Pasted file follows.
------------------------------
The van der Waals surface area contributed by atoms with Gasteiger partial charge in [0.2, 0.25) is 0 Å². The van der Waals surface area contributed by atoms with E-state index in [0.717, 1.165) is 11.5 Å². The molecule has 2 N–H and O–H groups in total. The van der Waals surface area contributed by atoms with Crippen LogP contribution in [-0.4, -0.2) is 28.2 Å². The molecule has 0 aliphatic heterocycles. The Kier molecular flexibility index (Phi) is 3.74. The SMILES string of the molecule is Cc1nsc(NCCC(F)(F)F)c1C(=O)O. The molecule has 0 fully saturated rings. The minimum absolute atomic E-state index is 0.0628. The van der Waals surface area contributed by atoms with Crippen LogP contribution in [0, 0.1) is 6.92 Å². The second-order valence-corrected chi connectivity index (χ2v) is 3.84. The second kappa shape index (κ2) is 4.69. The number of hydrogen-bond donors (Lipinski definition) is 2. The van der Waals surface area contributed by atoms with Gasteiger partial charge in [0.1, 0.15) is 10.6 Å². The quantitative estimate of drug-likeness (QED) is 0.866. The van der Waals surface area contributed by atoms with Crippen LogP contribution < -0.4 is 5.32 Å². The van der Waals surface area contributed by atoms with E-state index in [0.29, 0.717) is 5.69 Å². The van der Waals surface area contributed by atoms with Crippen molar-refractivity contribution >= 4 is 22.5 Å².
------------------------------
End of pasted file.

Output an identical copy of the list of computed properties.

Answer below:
The van der Waals surface area contributed by atoms with Gasteiger partial charge in [0.2, 0.25) is 0 Å². The van der Waals surface area contributed by atoms with E-state index in [0.717, 1.165) is 11.5 Å². The molecule has 2 N–H and O–H groups in total. The van der Waals surface area contributed by atoms with Crippen LogP contribution in [-0.4, -0.2) is 28.2 Å². The molecule has 0 aliphatic heterocycles. The Kier molecular flexibility index (Phi) is 3.74. The SMILES string of the molecule is Cc1nsc(NCCC(F)(F)F)c1C(=O)O. The molecule has 0 fully saturated rings. The minimum absolute atomic E-state index is 0.0628. The van der Waals surface area contributed by atoms with Crippen LogP contribution in [0, 0.1) is 6.92 Å². The second-order valence-corrected chi connectivity index (χ2v) is 3.84. The second kappa shape index (κ2) is 4.69. The number of hydrogen-bond donors (Lipinski definition) is 2. The van der Waals surface area contributed by atoms with Gasteiger partial charge in [0.1, 0.15) is 10.6 Å². The quantitative estimate of drug-likeness (QED) is 0.866. The van der Waals surface area contributed by atoms with Crippen LogP contribution < -0.4 is 5.32 Å². The van der Waals surface area contributed by atoms with E-state index in [0.29, 0.717) is 5.69 Å². The van der Waals surface area contributed by atoms with Crippen molar-refractivity contribution >= 4 is 22.5 Å².